• It is a low-impact form of weight-bearing exercise that stimulates osteoblasts (bone building cells) to improve bone density
  • It helps build leg strength and endurance
  • It can help build arm strength if you pump your arms during quicker speeds
  • It contributes to a healthy body weight
  • It improves overall mood and can reduce signs and symptoms of depression

 

Walking can be a solitary activity or can be performed in a small or large group as a social activity or a friendly competition.

 

Walking can be slow as in a leisurely stroll or fast as in race walking events with USA Track & Field. Yes, race walking is an Olympic event!

 

Walking can be as simple as walking in the neighborhood.

 

Walking can be...

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How To Shovel Snow Without Back And Shoulder Pain!

As a Wisconsin resident, I have seen some serious snow this past week.  As a Doctor of Physical Therapy, I have also seen quite a few injuries related to some serious snow fall.  The most common injuries I see are back pain and shoulder pain from shoveling.

People will arrive in my office 1-2 months following a heavy snowstorm and say, "Do you remember that real big snowfall 1-2 months ago? Yeah, that's when I started hurting."

I created a video on Facebook on how to shovel snow without back and shoulder pain for this reason. 

I encourage you to watch the video and learn how your legs should do most of the work so that your back and shoulder don't have to.

Other tips for snow removal:

  1. Use a snow blower if you have one available
  2. Recruit help if you can - other family members or pay for snow removal service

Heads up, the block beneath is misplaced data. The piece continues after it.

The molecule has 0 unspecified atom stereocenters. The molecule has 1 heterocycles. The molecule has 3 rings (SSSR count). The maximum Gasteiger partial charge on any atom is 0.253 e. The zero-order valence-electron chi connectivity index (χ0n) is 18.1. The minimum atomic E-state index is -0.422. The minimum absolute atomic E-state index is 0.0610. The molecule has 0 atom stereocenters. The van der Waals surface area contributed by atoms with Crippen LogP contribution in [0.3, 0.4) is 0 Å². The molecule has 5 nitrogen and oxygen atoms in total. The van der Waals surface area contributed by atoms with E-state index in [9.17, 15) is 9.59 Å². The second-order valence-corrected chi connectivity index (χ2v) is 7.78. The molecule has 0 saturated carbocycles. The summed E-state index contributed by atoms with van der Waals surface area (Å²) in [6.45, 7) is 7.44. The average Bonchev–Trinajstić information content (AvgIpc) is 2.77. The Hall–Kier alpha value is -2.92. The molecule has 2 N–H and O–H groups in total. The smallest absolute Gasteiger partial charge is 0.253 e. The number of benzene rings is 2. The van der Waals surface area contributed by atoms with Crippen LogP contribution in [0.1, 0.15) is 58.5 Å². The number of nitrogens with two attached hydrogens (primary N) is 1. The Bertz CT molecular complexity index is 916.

3. Take short breaks every 20 minutes if you will need to be shoveling for more than that
  4. Stay hydrated by drinking water every 20-30 minutes (yes, it is possible to...
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Wait and See Doesn't Work

Have you ever started a home project and reached a point where you realized you no longer could finish it on your own?

 

It’s the moment when you know that a ”how-to-video” isn’t enough and you need to hire a professional... or at the very least consult with an expert.

 

Perhaps you are at this point now and the project isn’t a home project but instead, it’s your health.

 

Many people wait weeks, months or even years to consult with a healthcare professional about their health because they choose the “wait and see if it goes away” approach. 

 

If your roof is leaking, the water coming into your home won’t go away until a roofer fixes your roof.

 

If the oven no longer heats your food, the problem doesn’t go away until the technician fixes it or you purchase a new oven.

 

You probably wouldn’t wait years to fix your roof and I doubt you would wait months to solve your oven problem...

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How Physical Health Influences Mental Health

Since 2020 has been the year of the health pandemic due to COVID-19, more and more people are very acutely aware of how the quality of their physical health influences their ability to protect themselves against illness. The healthier we are physically, the stronger our immune system tends to be and the more likely we are to recover from diseases like the common cold, influenza, and even the coronavirus.

 

It is a fact that COVID-19 has wreaked more havoc on those with compromised health or a longer list of comorbidities such as obesity, diabetes, hypertension, pulmonary conditions, and cardiac conditions. It’s not to say that COVID-19 has not impacted those without underlying health conditions, it’s just that the statistics indicate it has been more detrimental to those with chronic health issues.